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        • MarK;

          It says Colo businesses “open to the public” cannot discriminate based on sexual orientation. So it is footed in a commerce idea, just like federal equal protection law that reaches into private conduct.

          I understand that it is a state law. I was just under the impression that the term “equal protection” referred to how the government was required (for example, by the 14th amendment) to apply the law, not to laws stipulating how private actors apply their own policies. So, for example, I wouldn’t call public accommodation law “equal protection law”, I would call it anti-discrimination law.

          Also, I remain confused about how a court could possibly decide the issue outside of an inquiry into intent, given that intent is exactly what the law prohibits.

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  3. I thought this piece was somewhat overwrought, but it did resonate with me. I realized later on in life that my feelings were my responsibility, and I wasn’t obligated to manage the potential hurt feelings of others. Still, my first instinct has always been to worry if I was hurting one parent or another with a lot of actions I take, I have to consciously remind myself that it’s not my obligation to manage their feelings.

    http://thefederalist.com/2017/12/12/parents-divorce-ruined-holidays-family-life-forever/

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    • My wife’s parents are divorced. Her dad remarried very quickly and was married another 20 years or so before subsequently divorcing again. Her mother never remarried and sadly died unexpectedly about 8 years ago.

      The tension described in that article is very real. I recall her grandmother trying to arrange an “original family” photo at our wedding. and trying to accommodate everyone’s wishes for the holidays. But your comment about not trying to manage other’s feeling is spot on. But I earlier on, I had to make it clear that my side of the family was under no obligation to accommodate her father’s wishes, which inevitably would change at the last minute. A maneuver I’m convinced as designed to exert some control.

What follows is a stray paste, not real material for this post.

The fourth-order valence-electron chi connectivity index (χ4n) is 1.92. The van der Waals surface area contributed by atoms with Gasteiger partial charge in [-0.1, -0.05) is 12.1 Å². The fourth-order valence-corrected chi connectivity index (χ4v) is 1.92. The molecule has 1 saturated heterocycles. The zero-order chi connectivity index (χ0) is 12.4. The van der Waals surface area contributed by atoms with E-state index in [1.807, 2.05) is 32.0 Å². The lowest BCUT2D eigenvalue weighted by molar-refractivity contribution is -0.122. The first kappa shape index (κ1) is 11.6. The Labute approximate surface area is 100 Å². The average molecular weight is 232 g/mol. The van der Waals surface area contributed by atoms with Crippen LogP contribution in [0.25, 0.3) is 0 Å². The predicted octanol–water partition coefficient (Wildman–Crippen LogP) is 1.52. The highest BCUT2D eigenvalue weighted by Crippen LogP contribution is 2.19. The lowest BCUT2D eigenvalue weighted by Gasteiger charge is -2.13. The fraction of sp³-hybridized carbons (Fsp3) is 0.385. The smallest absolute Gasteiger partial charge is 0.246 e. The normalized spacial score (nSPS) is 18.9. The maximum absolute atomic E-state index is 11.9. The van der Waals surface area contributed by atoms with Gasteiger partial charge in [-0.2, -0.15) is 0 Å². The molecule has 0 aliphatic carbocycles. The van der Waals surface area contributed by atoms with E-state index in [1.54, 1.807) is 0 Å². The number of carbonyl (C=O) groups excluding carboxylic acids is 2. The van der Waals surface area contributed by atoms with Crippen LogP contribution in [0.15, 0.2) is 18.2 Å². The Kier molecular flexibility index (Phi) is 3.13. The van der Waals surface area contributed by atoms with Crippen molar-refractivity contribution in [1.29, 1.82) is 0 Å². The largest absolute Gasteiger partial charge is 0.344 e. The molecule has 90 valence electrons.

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      • I get that there is divorce, hell, my wife was divorced before marrying me, it does set up emotional problems for everybody if there are kids involved, and those problems essentially last a lifetime. I’m guessing very few couples actually factor that in when proceeding with a divorce. I don’t know if that would change any minds, it might stop a person from cheating on their spouse or convince a cheated on spouse to forgive the cheater.

        The other element that’s difficult to navigate is letting the child choose which spouse to live with, there is no good way to do it without the child always feeling that they betrayed one parent over another. I’ve come to believe that either one parent capitulates or allow a judge to decide, it’s just,long term, a lot of emotional baggage to carry.

        Hate only seeing you kid the day after Christmas? What did you do to preserve your marriage?

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        • Joint custody, George. Kid never feels abandoned by one parent. Most do exchange week to week. Been around for forty years now.

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        • For those willing to accept it, it’s better than other alternatives. It doesn’t address the thousand other things that damage children during and after divorce. The act of splitting up a family is damaging. Are thre occasions when remaining married is more damaging? Yes. I’m not convinced that “falling out of love” with someone is a good enough reason, nor is not being fulfilled.

          When a child says something nice about another parents significant other and a pained look crosses the face of the other parent, that’s damaging. When there is tension between the divorced parents in each other’s prescience, that’s damaging. Like I said, divorce is permanently damaging to kids, no getting around it.

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        • McWing:

          I’m not convinced that “falling out of love” with someone is a good enough reason, nor is not being fulfilled.

          This was precisley the insight that was lost with the advent of easy, no-fault divorce and the notion that the purpose of marriage is something other than simply to provide the best environment for the producing and raising of children.

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  4. Andrew McCarthy revises opinion on Mueller/FBI agent/Paramour texts.